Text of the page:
Australian racing ban is a ‘salutary reminder’ to the equestrian industry

  • Horse & Hound is supported by its audience. When you purchase through links on our site, we may earn commission on some of the items you choose to buy. Learn more
  • THE banning of jumps racing in South Australia is a “salutary reminder” to the equestrian industry of the potential impact of failing to act.

    The state has become the second to outlaw the sport, following New South Wales, and Victoria 9including Melbourne, pictured) is now the only Australian state in which jump racing is allowed.

    Although Racing South Australia had not programmed any jumps racing since last October, citing economic rather than welfare-related reasons, the state’s animal welfare legislation has been amended to prohibit any further events.

    A spokesman for South Australian deputy premier Susan Close said: “While jumps races were once an intrinsic part of the racing industry, it has fallen out of favour with the public who find the number of falls and deaths unacceptable.”

    Ms Close added: “The community and the racing industry gave up on jumps racing some time ago and the parliament is reflecting this change in attitudes.

    “Banning the sport through legislation gives certainty to the racing industry.

    “It will enable the rest of the industry to be clearly distinguished from the accidents associated with jumps in the public mind.”

    Flat racing is unaffected, and the change does not prohibit South Australians training jumps horses to race in other states. Nor does it affect showjumping or other equestrian disciplines.

    But World Horse Welfare CEO Roly Owers told H&H: “The demise of jump racing in South Australia is a salutary reminder to everyone in the equestrian world – not just racing – of what our future might look like if we do not act now.

    “Unless we place the welfare of our horses at the heart of everything that we do, and be seen to be doing so, it will be impossible to maintain public support, which makes government intervention all the more likely. We have to constantly challenge ourselves to keep an open mind to ensure we really are doing right by our horses – and to make a step change in how we engage with critics and the general public – to truly safeguard the future of our sports.”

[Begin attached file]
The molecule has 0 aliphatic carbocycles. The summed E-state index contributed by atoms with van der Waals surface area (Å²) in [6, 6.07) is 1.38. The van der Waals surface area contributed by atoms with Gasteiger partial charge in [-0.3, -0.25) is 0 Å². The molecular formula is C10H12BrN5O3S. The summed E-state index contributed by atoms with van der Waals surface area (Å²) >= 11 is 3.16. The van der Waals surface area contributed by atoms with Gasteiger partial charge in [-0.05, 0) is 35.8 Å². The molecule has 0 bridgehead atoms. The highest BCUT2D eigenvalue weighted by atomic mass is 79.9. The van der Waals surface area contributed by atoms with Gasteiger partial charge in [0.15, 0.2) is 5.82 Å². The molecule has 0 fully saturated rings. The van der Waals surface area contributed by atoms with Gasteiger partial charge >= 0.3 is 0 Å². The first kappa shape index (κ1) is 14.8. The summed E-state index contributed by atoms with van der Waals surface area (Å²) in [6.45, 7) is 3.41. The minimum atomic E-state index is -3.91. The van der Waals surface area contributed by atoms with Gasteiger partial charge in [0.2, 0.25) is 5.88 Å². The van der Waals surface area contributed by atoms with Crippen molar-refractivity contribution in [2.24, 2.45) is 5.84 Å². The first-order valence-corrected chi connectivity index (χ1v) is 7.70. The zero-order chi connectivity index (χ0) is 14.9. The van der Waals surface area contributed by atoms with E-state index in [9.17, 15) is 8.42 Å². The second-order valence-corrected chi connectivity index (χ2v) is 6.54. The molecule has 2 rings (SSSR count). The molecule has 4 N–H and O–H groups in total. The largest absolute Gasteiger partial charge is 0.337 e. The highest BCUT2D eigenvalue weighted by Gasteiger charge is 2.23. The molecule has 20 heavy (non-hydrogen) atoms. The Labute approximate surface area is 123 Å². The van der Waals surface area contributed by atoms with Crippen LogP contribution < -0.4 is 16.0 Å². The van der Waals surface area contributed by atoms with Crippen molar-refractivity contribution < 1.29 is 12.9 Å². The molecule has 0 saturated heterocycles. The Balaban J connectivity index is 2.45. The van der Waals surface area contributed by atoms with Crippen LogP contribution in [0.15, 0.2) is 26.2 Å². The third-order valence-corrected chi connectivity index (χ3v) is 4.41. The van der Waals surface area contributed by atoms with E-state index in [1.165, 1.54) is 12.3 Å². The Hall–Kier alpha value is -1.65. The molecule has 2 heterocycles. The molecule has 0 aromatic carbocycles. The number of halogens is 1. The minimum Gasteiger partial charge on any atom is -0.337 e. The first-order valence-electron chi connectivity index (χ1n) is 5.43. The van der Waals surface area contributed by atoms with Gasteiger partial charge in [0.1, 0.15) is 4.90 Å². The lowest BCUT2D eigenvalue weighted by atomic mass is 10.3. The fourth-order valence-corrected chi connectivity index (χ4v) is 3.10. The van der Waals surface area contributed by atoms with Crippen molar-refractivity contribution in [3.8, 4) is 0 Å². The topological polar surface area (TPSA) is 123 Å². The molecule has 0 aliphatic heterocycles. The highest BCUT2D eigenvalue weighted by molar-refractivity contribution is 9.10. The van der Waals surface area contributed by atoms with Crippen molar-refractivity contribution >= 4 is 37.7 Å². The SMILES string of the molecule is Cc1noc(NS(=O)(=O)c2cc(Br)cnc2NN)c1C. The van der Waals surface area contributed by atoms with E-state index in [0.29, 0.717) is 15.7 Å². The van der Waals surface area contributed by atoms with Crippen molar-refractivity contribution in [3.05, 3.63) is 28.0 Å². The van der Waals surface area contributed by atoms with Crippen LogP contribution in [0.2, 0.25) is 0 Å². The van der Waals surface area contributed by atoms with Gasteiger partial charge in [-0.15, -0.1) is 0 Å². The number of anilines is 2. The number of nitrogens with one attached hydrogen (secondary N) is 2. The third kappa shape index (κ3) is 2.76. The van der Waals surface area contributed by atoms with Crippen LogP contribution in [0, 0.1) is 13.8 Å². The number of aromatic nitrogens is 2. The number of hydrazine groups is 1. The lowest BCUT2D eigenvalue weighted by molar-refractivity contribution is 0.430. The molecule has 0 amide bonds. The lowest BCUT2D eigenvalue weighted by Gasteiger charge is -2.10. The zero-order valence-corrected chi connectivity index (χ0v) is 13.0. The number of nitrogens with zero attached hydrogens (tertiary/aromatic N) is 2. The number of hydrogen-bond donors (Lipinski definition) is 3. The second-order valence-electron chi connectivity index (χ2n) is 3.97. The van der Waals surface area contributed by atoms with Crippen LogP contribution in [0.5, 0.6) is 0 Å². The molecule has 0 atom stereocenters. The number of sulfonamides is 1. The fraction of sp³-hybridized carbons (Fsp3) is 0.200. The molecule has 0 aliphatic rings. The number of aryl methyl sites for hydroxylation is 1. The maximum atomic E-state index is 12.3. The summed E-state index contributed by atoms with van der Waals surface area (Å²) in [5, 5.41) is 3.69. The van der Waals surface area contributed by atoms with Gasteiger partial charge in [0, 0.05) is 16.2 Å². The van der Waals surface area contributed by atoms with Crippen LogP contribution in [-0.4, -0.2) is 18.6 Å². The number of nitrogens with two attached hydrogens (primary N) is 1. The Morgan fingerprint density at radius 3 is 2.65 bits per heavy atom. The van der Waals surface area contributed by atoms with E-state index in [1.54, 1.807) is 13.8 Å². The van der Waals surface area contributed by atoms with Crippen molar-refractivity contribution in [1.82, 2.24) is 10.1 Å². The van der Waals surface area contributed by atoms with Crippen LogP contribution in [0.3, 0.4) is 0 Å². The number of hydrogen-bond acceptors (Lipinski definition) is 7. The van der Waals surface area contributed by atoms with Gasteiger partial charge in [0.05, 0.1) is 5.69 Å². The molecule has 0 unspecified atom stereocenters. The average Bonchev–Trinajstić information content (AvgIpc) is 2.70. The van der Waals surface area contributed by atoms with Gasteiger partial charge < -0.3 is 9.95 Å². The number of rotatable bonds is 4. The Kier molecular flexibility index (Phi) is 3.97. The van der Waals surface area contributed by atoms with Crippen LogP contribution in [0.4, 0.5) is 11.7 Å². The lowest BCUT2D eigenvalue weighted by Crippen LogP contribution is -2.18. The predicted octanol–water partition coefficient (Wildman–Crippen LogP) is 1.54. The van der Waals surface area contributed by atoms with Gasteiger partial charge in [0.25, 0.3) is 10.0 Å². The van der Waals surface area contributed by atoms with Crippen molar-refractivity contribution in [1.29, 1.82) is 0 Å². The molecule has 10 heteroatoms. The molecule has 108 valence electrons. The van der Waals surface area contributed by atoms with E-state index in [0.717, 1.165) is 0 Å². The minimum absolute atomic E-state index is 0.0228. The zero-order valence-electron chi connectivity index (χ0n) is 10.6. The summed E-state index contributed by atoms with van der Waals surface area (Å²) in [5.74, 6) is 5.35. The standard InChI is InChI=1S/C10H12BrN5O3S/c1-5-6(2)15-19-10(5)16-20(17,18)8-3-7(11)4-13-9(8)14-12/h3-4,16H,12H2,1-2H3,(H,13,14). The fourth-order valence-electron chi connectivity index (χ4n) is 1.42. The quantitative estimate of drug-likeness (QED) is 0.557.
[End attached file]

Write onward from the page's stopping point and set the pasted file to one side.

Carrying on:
H&H reported last month that in a survey commissioned by World Horse Welfare, that 20% of respondents did not support the involvement of horses in sport under any circumstances.

    Key to maintaining social licence, or public acceptance of horse sport, is celebrating the horse-human partnership, and ensuring the public knows that horse welfare is always the top priority.

    British Horseracing Authority CEO Julie Harrington told H&H that, as with all industries, “racing must, at the same time, demonstrate confidence in its high standards, while listening to its current and future customers”.

    “Racing brings a quality of life to horses that is truly exceptional, and our sport and its participants are focused on the safety and welfare of our horses,” she said. “We are not just a major sport but also a major industry, which has a huge economic impact and generates employment for more than 80,000 people.

    “We have a cross-industry welfare strategy in place based around the premise of all racehorses leading ‘A life well lived’, the recommendations of which are being delivered on a systematic basis and include the recent whip report and numerous innovations to further enhance safety on course.

    “We are rightly proud of all of this and as a sport are working to do more to explain it, through initiatives such as National Racehorse Week.

    “However, we must also understand that, in a society where views on animal rights and welfare are rapidly evolving, we do not have a divine right to expect unconditional support from the public or even the Government.

    “We must ensure that we continue to listen to concerns and either seek to learn from them and evolve, or do more to explain and reassure. This is important for the long-term health, prosperity and popularity of the sport.”

    A Racing SA spokesman told H&H: “Racing SA notes parliament’s passing of this bill, and reiterates that the decision we took in October 2021 to no longer schedule jumps racing in South Australia was based on the economic viability of the industry and not on welfare.

    “While that decision was final and irreversible, we trust this closes the book on any debate around the future of jumps racing. We look forward to continuing to work with the state government on growing the thoroughbred racing industry across South Australia.”

    You might also be interested in:

    Horse & Hound magazine, out every Thursday, is packed with all the latest news and reports, as well as interviews, specials, nostalgia, vet and training advice. Find how you can enjoy the magazine delivered to your door every week, plus options to upgrade your subscription to access our online service that brings you breaking news and reports as well as other benefits.

    You may like...